In two words that’s how the rise of meat handlers in the state would be described. The number has gone from one meat handler in 2002, to 876 currently registered with the N.C. Department of Agriculture and Consumer Services’ Meat and Poultry Inspection Division.
A meat handler is a farmer who raises his own animals and then takes them to a facility to be slaughtered and processed under inspection. The meat is then returned to the farmer to sell to restaurants, retailers and directly to customers. The Meat and Poultry Inspection Division registers meat handlers and makes sure they are in compliance with state regulations.
Inspectors also inspect each animal that goes to slaughter and the businesses that provide these services. Piedmont Custom Meats in Gibsonville is one of the places farmers can take their animals. It is one of about two dozen facilities in the state that slaughter and process meat for farmers. “Most of the customers we have are farmers that are raising their own animals,” said Piedmont Custom Meats owner Donna Moore. “We serve more than 300 of these farmers and find that as this industry continues to grow, the more services farmers want. They want the extra value-added products, like bacon, sausage, country ham, lard and hot dogs.”
Farmers must use a processing facility for their animals. It is against the law to slaughter or process an animal on a farm and then sell the meat. “We take custody of the animal as soon as the trailer enters the property,” Moore said. Each animal is closely monitored throughout its time at the facility. An NCDA&CS inspector must inspect each animal before, during and after slaughter. After dropping off their animals at the slaughter facility, meat handlers are not allowed to further touch the meat products. All products coming from the processor must be packaged and labeled for sale.
The relationship between a processor and their customers is an important one, one that requires working together and trust. “Our customers are bringing in animals that they raised and that have been well cared for,” Moore said. “We work with farmers to help with choosing how long to age the meat, choosing cuts and discussing processing options.”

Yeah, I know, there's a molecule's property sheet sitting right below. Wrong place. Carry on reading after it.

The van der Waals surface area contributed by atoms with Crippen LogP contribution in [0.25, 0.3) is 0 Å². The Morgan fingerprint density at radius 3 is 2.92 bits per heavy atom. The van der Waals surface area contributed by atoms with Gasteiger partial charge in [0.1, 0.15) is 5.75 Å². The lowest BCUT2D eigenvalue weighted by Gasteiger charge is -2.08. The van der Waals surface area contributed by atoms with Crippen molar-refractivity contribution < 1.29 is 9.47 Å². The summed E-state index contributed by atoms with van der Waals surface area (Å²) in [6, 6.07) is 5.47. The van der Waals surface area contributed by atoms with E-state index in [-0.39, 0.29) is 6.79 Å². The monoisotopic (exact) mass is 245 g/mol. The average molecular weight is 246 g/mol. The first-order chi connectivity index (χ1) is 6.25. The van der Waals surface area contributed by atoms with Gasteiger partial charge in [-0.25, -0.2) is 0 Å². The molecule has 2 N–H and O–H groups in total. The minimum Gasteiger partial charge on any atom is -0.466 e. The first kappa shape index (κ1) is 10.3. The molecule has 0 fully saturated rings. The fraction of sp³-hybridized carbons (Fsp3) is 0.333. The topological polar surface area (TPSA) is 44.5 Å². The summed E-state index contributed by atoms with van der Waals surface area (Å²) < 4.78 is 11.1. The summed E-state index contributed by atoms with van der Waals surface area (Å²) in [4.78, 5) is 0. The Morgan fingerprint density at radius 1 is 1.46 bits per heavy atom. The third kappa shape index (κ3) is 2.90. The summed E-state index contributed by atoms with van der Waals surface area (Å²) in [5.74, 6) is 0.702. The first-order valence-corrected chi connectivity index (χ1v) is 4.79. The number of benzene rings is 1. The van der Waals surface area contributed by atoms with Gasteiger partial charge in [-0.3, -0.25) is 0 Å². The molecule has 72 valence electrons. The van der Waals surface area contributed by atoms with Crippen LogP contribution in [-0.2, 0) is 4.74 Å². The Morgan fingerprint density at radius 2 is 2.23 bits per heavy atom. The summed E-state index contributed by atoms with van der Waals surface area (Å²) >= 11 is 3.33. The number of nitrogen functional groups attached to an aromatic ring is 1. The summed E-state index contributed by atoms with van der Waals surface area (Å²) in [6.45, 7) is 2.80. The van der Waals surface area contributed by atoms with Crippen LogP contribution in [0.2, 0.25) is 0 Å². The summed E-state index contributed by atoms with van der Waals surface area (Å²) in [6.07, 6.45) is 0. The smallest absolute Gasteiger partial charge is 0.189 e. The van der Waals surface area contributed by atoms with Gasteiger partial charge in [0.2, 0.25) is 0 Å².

After slaughter, beef is placed in a cooler for seven to 14 days. This gives the connective tissues in the meat time to break down and make the meat more tender. Pork is not aged. After hanging the meat, the facility provides the cuts of meat requested by the farmer and then, if requested, processes the meat into bacon, country ham, sausage or hot dogs. Farmers can expect about 650 to 700 pounds of meat from a 2,000-pound cow.
“Hanging weight, or the weight of the carcasses that are put in the cooler, is about 60 percent of the weight of the cow before slaughter,” Moore said. “Processed weight is about 50 to 60 percent of the hanging weight, depending on the type of cuts requested.”
Only a handful of facilities in North Carolina offer farmers the services that Piedmont Custom Meats can. The additional processing adds even more inspections and regulations that the plant must follow. These services make Piedmont Custom Meats valuable to meat handlers. “Local regulations, water requirements and the up-front money needed makes opening a new facility extremely difficult,” said Moore. This difficulty leads to a great need for slaughter plants like Piedmont Custom Meats for the continually rising number of meat handlers.
“We keep thinking that we are going to see a drop in the number of farmers registering to be meat handlers,” said Alan Wade, director of the Meat and Poultry Inspection Division. “But we are still receiving about two or three requests every week.” This demand keeps inspectors busy at the plants and with educating farmers on ways to be in compliance with state and federal laws. The division keeps an updated list of meat handlers and slaughter plants on its website.
Next week we will follow NCDA&CS Meat and Poultry Division inspector Codi Brandon through the slaughtering and inspection process.